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Governments must act ahead of time to contain wildfires

Rather than only reacting to forest fires, more should be done to prevent them in the first place

By Peter Moore, Fire Management Specialist, and Amy Duchelle, Senior Forestry Officer, Food and Agriculture Organization of the United Nations

Extreme wildfires are set to become around 50 percent more frequent by the end of the century, a landmark UN report warned this month. But governments can do a lot to contain the damage.

Spreading like Wildfire: The Rising Threat of Extraordinary Fires, the February 23 report by the UN Environment Programme and GRID-Arendal, mostly blamed climate change and changes in land use for the increasing frequency and intensity of uncontrolled forest fires. 

Tackling this global wildfire crisis is more urgent than ever. 

Globally, over 370 million hectares of land burn every year, releasing 1.9 billion tonnes of greenhouse gases. While wildfires in forests only account for 5 percent of the Earth’s burned area, they contribute to more than 80 percent of these emissions.

And yet, most governments are focusing on the wrong priorities, concentrating resources on putting out fires once they have already started, rather than on trying to make sure they don’t happen in the first place. It should be the opposite. 

The Food and Agriculture Organization of the United Nations (FAO) has developed an integrated fire management approach that helps governments better understand the causes and factors driving wildfires, based on the 5Rs: review and analysis, risk reduction, readiness, response and recovery.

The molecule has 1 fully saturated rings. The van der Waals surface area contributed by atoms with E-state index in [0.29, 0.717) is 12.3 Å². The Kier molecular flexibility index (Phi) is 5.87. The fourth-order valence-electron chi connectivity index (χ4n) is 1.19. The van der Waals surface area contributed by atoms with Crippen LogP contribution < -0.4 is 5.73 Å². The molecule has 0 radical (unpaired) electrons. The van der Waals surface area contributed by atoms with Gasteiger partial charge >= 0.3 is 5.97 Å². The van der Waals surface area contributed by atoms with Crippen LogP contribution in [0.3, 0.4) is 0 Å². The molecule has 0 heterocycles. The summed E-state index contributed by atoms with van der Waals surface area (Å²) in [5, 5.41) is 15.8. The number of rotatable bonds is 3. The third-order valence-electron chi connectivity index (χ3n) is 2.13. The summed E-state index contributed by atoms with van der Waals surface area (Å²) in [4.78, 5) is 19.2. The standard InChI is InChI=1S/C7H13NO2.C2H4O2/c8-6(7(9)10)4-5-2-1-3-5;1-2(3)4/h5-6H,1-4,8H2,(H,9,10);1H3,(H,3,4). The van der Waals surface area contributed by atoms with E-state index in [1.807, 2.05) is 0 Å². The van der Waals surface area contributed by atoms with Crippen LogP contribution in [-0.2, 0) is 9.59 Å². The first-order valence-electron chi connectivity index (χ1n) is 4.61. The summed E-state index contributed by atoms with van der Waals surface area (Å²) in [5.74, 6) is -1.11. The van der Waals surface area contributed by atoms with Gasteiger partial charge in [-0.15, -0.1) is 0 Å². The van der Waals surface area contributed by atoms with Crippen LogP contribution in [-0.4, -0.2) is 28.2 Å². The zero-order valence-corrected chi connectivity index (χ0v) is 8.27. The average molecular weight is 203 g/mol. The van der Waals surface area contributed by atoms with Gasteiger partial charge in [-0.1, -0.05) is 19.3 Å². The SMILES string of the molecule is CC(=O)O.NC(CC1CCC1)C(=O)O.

This approach creates the knowledge for a shift in focus from solely emergency responses to sustainable forest and land management practices that reduce risk, enhance readiness and facilitate recovery. 

Some countries are already leading the way in applying the 5Rs. The key is making sure that all fire related activities are coherently integrated into national policies, planning and implementation and that the balance between them is appropriate and effective.

For example, Portugal, scarred by the tragic fires of 2017 which killed 117 people and burned more than 540,000 hectares of land, adopted a 10-year plan that aims to protect the country from severe rural fires while ensuring that ecosystems are properly tended and sustained. 

Meanwhile, in Timor-Leste, the Ministry of Agriculture and Fisheries embarked on a thorough review of its fire prevention and management policies, with technical assistance from FAO, to pave the ground for a root-and-branch rethink of its approach. 

Extreme wildfires are devastating for the environment and for people, and almost impossible to control once they begin. But if we listen to the experts, we can do a lot to prevent them, saving countless lives and natural resources. 

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